How are we to read this terrifying passage? Eish zarah, (Leviticus 10:1), translated in The Torah: A Modern Commentary (rev. ed. [New York: URJ Press, 2005], p. 709) as "alien fire,"is also translated as "unfitting fire," "unauthorized fire," or "outside fire," in sources such as Richard Elliott Friedman, Commentary on the Torah (San Francisco: HarperCollins Publishers, 2003, p. 340) and others. Friedman explains that this fire is "simply something that is outside the realm of what is permitted . . . they have failed to observe a boundary, so their fate is settled." The young priests "played with fire," and their behavior led to their death.
Nehama Leibowitz teaches: "The true motivation of this divine act of retribution has puzzled all our commentators, down the ages." She cites Vayikra Rabbah 20: "For four things did the two sons of Aaron die: For the drawing near, and for the sacrifice, for the strange fire and for not consulting with each other." These two men, who had been privileged to see God face to face, were perhaps so dazzled by the Holy Presence that they thought that they could once again approach the Holy One and present an offering of their own. And in the heat of their passion, they did not even speak to one another about their audacious plan. Leibowitz quotes the Biur: "Nadab and Abihu were religious personalities of the highest order . . . out of a superabundance of joy they lost their heads and entered the Holy of Holies . . . [they] should have been more careful 'walking humbly before their God' . . . " (Studies in Vayikra/Leviticus [Jerusalem: World Zionist Organization, 1985], p. 66).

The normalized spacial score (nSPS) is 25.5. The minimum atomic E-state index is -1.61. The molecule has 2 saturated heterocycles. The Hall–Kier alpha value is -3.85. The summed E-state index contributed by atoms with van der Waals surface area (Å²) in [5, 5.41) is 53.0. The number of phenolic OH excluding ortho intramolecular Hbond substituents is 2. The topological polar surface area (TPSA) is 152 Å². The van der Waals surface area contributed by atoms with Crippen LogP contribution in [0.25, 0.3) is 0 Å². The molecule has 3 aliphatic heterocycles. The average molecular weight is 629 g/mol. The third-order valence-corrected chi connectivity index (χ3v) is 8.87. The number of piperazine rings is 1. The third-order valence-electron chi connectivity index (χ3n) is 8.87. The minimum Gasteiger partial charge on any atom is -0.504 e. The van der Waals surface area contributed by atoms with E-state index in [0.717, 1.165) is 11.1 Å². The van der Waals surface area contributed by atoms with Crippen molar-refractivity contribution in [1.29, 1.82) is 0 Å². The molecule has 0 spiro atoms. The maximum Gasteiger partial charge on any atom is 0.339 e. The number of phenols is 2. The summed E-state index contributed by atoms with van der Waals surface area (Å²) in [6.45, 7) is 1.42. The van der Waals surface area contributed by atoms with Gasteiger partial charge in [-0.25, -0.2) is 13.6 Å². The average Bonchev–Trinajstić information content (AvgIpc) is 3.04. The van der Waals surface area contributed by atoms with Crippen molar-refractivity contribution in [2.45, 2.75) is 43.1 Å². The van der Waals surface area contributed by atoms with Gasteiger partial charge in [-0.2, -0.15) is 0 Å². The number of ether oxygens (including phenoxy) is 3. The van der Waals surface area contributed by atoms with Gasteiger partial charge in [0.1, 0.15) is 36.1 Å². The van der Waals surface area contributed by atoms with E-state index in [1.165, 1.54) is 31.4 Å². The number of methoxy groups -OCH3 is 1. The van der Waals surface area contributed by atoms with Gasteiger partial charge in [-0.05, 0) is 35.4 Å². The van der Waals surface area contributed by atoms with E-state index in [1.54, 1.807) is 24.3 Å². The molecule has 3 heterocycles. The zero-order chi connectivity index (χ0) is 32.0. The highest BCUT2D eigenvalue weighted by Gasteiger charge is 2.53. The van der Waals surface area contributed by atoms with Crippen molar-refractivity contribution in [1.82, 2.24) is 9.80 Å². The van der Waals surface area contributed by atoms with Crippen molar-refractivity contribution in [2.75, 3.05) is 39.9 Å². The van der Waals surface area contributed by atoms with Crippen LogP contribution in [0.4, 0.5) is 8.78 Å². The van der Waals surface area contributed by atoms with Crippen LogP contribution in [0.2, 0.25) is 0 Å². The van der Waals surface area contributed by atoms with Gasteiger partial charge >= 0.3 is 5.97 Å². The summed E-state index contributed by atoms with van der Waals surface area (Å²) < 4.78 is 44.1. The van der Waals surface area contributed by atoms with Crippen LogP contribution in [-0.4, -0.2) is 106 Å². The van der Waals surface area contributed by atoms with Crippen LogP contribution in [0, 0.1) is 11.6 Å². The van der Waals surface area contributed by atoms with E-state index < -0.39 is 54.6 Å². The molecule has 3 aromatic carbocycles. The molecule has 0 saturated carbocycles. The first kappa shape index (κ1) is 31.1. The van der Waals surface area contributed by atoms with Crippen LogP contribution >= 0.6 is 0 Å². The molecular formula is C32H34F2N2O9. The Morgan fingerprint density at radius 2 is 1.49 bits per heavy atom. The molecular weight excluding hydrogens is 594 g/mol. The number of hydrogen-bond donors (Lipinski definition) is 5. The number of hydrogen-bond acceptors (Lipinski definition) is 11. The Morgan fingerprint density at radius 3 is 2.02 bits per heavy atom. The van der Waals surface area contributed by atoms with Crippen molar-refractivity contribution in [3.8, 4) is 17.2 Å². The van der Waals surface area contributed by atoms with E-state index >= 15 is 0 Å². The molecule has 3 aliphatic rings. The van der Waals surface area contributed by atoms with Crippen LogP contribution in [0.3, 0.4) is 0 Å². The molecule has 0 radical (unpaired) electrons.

What is "alien fire" for us? What draws us in with a power so irresistible that we risk our own immolation? How do we distinguish between legitimate and "unfitting" fire? Like Nadab and Abihu, religious leaders throughout history have thought they have been invited to stand in God's presence and then have crossed boundaries that have led them into an inferno. For the Talmudic sage Elisha ben Abuya, alien fire was Greek thought (Jerusalem Talmud, Chagigah 2:1; Babylonian Talmud, Chagigah, 14b-15b).